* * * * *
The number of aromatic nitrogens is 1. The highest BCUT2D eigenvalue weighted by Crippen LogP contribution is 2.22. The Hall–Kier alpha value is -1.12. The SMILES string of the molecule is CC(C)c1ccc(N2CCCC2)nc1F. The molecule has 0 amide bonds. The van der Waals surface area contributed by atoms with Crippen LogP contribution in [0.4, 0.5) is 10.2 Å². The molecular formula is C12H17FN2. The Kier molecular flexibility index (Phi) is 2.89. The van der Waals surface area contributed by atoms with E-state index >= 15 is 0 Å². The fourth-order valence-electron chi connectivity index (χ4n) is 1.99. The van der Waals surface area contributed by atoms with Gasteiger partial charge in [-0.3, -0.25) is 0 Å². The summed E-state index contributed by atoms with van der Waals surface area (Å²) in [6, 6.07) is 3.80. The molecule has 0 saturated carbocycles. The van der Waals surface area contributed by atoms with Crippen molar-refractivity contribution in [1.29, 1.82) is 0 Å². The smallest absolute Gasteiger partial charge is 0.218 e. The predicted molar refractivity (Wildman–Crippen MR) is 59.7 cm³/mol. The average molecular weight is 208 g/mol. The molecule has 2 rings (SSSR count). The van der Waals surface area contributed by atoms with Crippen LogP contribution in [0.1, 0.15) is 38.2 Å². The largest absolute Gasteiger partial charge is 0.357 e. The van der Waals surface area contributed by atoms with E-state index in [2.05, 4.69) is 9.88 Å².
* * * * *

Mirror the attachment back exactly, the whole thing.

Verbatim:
The number of aromatic nitrogens is 1. The highest BCUT2D eigenvalue weighted by Crippen LogP contribution is 2.22. The Hall–Kier alpha value is -1.12. The SMILES string of the molecule is CC(C)c1ccc(N2CCCC2)nc1F. The molecule has 0 amide bonds. The van der Waals surface area contributed by atoms with Crippen LogP contribution in [0.4, 0.5) is 10.2 Å². The molecular formula is C12H17FN2. The Kier molecular flexibility index (Phi) is 2.89. The van der Waals surface area contributed by atoms with E-state index >= 15 is 0 Å². The fourth-order valence-electron chi connectivity index (χ4n) is 1.99. The van der Waals surface area contributed by atoms with Gasteiger partial charge in [-0.3, -0.25) is 0 Å². The summed E-state index contributed by atoms with van der Waals surface area (Å²) in [6, 6.07) is 3.80. The molecule has 0 saturated carbocycles. The van der Waals surface area contributed by atoms with Crippen molar-refractivity contribution in [1.29, 1.82) is 0 Å². The smallest absolute Gasteiger partial charge is 0.218 e. The predicted molar refractivity (Wildman–Crippen MR) is 59.7 cm³/mol. The average molecular weight is 208 g/mol. The molecule has 2 rings (SSSR count). The van der Waals surface area contributed by atoms with Crippen LogP contribution in [0.1, 0.15) is 38.2 Å². The largest absolute Gasteiger partial charge is 0.357 e. The van der Waals surface area contributed by atoms with E-state index in [2.05, 4.69) is 9.88 Å².